naval presence in the South China Sea after acquiring two state of the art submarines from Russia with a third expected in November, this year. The deal valued at under US$ 2.6 billion could give China serious jitters at the expanding clout of its much smaller in size neighbor, who reportedly is angered at China’s claims of complete suzerainty over the controversial waters. China is also said to be upset with the Indian Navy, which has been operating kilo class submarines since mid eighties and which has been training Vietnamese crews at its INS Satavahana submarine center in Vishakhapatnam.

SINO-JAPAN: Clash of the Imperialists
China and Japan have never had peaceful relations. Both imperialist powers, have clashed throughout the course of history beginning in 663 AD when the Battle of Baekjang happened. The battle was part of the ancient relationships between the Korean Three Kingdoms (Samguk or Samhan), the Japanese Yamato, and Chinese dynasties.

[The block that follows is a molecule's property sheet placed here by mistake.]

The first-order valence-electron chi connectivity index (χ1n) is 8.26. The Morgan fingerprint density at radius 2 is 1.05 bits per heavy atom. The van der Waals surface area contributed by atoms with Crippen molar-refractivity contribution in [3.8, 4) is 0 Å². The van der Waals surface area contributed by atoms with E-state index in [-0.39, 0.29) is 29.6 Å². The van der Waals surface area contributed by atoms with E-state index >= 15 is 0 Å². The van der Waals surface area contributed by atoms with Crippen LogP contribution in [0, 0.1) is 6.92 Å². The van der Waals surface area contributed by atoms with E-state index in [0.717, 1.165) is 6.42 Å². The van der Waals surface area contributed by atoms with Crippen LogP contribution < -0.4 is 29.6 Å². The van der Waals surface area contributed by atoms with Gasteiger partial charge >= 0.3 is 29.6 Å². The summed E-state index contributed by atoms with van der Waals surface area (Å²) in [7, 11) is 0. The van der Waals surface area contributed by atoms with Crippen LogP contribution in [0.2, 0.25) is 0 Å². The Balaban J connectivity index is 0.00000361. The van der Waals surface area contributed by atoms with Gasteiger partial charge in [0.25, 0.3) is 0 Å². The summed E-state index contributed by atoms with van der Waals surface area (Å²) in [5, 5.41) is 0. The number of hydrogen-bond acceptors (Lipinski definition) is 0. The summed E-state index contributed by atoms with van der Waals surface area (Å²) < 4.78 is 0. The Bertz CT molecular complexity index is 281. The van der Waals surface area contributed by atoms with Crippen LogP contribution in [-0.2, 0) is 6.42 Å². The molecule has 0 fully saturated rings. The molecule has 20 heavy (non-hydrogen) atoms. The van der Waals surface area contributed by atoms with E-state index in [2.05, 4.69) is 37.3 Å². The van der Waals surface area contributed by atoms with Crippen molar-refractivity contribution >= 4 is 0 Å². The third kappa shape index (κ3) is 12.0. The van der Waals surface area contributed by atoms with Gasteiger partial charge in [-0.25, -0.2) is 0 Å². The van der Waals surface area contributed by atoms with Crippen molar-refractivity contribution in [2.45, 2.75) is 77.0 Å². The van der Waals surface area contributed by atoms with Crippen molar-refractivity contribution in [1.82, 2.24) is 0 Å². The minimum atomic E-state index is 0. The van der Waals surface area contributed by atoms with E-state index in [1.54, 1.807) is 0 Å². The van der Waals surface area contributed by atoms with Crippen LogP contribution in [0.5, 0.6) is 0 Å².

The point of contention between the two Asian giants however in the 20th century can be traced back to 1937 when the Nanking Massacre also known as Rape of Nanking happened at the behest of the Japanese Imperial forces during the Second Sino-Japanese War. The annihilation which started on 13 December, 1937 can perhaps be attributed as the darkest episode between the two countries all because of the Japanese dream of annexing the resources wealthy Manchuria to fuel its engine of growth which began with the Meiji Restoration. Estimates of the International Military Tribunal of the Far East reported that over 200,000 Chinese were killed in the incident. China’s official estimates are more than 300,000 dead based on the evaluation of the Nanjing War Crimes Tribunal in 1947.